In a field of medicine such as hand surgery, although some fundamental entities stay the same (pathology, anatomy, etc), there are inevitable changes and advancements as time passes. Even if the underlying anatomy remains unchanged, a surgical approach may be refined over time to hopefully improve outcomes and minimize time and risk. New technology and implants are constantly being proposed, trialed and either adopted or precipitously retired. This perpetual change is likely part of the reason that medicine is an attractive field, as there is always an opportunity for new concepts and learning.
As I reviewed medical student applications for residency this year, I saw the phrase “life-long learner” in multiple personal statements. Residency and fellowship are times in which you are drinking from the proverbial fire hose as a trainee. Ideally, the learning continues, albeit at a less steep slope, as we begin and continue our practices. How do we ensure that we, and our colleagues, are keeping up with the times? Certainly our recertification processes are geared towards keeping our knowledge base up to date. Journal subscriptions, courses and annual meetings are integral in this process. The requirement of CME credits for MOC purposes may serve as the nudge necessary to encourage participation.
We take self-assessment exams to evaluate the maintenance of our medical knowledge. But, the operative component of our practices is rarely targeted for evaluation and possible improvement. There is no formal direct evaluation of our surgical technique beyond our residencies and fellowships and no indirect evaluation past board certification. Certainly the first few years of practice are a steep learning curve in terms of patient care and refinement of surgical skills. But, this is mainly a process of self-critique.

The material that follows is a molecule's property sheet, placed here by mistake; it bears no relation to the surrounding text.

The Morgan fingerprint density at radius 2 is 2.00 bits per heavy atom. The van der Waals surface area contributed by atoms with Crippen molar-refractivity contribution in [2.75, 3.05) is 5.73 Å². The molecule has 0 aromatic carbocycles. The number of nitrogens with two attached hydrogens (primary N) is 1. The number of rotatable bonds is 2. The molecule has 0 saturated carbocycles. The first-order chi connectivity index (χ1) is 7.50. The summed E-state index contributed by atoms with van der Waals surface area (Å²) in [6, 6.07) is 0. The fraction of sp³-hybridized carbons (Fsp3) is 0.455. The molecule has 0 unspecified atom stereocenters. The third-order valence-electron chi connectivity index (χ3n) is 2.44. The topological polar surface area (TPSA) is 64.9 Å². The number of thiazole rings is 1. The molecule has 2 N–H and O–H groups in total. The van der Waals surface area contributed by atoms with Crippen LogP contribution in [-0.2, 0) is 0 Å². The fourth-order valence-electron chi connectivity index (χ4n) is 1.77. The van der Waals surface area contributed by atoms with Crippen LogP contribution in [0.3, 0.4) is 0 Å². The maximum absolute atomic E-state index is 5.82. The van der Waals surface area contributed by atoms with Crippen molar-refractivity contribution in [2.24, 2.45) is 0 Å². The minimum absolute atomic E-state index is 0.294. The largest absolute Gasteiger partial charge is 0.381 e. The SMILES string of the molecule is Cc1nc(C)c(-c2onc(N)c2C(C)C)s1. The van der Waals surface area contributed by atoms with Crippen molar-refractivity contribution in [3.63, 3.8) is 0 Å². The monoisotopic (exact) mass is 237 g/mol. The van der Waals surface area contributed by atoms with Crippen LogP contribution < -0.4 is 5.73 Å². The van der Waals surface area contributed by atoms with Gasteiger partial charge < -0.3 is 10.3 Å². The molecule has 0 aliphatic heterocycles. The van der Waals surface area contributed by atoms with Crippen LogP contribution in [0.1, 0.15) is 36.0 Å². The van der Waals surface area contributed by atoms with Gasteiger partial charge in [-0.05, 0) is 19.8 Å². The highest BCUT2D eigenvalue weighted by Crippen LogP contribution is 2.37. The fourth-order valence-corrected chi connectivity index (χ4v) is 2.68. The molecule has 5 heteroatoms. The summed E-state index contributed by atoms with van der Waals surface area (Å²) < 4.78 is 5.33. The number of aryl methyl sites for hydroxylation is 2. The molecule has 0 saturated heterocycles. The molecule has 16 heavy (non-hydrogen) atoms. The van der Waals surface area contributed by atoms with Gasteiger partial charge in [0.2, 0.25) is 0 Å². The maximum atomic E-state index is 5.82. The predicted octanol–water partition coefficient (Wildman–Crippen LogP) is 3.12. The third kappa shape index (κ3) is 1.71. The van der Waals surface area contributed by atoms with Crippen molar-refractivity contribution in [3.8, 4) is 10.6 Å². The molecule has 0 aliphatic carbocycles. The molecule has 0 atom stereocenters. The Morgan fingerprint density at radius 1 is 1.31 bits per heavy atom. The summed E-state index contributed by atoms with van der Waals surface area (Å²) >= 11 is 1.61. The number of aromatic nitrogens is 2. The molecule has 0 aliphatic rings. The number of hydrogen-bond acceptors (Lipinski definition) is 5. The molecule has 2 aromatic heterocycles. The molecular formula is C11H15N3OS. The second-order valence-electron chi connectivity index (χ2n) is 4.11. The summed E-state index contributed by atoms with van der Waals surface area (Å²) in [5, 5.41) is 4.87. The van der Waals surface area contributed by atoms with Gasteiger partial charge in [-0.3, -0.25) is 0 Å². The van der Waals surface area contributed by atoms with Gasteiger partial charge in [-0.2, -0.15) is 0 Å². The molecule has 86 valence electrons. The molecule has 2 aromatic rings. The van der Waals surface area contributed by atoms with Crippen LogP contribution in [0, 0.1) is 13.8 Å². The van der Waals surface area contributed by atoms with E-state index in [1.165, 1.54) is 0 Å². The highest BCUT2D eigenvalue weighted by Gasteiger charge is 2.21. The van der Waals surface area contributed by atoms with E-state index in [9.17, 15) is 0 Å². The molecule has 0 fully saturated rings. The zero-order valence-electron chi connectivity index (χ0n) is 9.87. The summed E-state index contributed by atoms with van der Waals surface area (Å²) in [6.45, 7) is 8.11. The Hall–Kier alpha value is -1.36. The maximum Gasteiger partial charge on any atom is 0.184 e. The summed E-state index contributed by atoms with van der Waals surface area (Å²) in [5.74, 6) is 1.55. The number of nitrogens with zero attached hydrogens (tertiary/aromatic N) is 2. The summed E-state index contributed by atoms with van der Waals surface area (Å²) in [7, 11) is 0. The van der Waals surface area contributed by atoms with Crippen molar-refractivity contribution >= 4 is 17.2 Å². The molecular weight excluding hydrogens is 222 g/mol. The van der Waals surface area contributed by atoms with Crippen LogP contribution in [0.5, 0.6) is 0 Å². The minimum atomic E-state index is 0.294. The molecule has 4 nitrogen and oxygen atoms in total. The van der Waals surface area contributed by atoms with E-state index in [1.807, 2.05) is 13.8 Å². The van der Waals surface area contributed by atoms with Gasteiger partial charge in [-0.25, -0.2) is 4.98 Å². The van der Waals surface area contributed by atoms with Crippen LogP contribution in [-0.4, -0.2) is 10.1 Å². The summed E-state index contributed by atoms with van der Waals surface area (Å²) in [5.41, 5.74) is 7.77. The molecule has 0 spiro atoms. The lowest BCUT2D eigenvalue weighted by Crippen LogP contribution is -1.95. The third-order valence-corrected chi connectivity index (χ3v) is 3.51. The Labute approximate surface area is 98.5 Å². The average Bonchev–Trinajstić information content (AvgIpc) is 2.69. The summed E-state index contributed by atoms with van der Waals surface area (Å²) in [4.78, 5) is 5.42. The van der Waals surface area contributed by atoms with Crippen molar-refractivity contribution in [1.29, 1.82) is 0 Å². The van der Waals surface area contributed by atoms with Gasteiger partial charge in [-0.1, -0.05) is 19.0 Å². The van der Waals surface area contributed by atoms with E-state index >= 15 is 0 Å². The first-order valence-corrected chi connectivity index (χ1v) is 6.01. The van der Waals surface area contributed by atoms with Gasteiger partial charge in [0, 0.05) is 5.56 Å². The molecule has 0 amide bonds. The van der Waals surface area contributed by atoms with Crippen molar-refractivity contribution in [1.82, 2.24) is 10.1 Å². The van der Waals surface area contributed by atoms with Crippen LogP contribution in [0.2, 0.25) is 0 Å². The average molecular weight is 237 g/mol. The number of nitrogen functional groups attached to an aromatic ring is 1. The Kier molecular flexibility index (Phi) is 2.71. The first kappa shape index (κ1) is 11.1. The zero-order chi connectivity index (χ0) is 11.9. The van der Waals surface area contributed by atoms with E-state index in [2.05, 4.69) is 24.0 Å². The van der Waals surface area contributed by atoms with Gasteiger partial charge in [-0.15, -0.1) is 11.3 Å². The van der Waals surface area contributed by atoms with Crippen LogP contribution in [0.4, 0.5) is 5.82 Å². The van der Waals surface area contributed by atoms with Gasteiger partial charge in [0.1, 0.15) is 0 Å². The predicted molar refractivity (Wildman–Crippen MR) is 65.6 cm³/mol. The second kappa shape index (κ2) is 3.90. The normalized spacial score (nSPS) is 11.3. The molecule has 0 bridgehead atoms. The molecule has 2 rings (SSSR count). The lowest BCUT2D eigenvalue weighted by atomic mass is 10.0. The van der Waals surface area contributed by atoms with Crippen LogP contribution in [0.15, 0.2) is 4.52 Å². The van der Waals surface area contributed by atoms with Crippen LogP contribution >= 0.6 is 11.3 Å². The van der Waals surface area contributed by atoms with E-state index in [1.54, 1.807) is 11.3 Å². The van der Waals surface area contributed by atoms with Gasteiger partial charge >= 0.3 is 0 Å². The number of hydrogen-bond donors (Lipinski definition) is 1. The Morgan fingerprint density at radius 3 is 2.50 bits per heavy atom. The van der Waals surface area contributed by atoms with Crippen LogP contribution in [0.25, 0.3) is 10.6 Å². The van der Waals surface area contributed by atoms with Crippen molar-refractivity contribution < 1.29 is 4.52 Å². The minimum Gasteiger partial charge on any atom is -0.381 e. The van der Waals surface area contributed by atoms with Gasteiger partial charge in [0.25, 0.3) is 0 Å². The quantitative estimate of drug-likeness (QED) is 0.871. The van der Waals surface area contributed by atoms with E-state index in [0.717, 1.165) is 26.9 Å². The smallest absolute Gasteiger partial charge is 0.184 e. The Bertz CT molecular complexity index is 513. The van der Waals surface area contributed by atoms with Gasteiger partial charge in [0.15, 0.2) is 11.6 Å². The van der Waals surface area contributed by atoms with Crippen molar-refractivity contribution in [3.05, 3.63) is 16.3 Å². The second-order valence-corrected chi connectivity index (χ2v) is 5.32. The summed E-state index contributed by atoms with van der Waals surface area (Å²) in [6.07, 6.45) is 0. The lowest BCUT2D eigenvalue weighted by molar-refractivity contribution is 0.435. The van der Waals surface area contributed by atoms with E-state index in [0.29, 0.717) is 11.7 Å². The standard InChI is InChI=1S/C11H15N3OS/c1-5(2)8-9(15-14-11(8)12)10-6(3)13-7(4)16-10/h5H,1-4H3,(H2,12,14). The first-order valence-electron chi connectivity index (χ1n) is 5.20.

I distinctly remember a case in fellowship in which two Attendings scrubbed together as one had more experience with the particular procedure and the other hoped to hone their skills by being guided by the more experienced surgeon. This can be challenging in practice due to schedules and egos. In this particular case, it was not a formal evaluation process, simply taking advantage of an opportunity to enhance one surgeon’s knowledge and skills. However, we would likely all benefit from having a partner scrub with us even on the most common cases to constructively critique our technique and potentially our behavior in the operative setting. Once you have established a routine in practice, it can be hard to see outside that bubble. This is true of both pure surgical technique and in terms of operating room and team efficiency, but there is always room for learning and improvement.
I have the benefit of working in an academic center with multiple partners, each with unique training and skill sets. This lends itself to the opportunity to scrub together on cases in which you are hoping to learn from each other’s experience. However, I think we would all potentially benefit from doing this on a semi-regular basis and not just for “challenging” or “unique” cases.
As surgeons we strive to provide the best care for our patients, which requires us to evolve as physicians over the course of our careers. Learning from our colleagues can take on many different forms – both didactic and hands-on. Regardless of the stage in our personal careers, we might all benefit from reevaluation and reflection long after formal surgical training has been completed.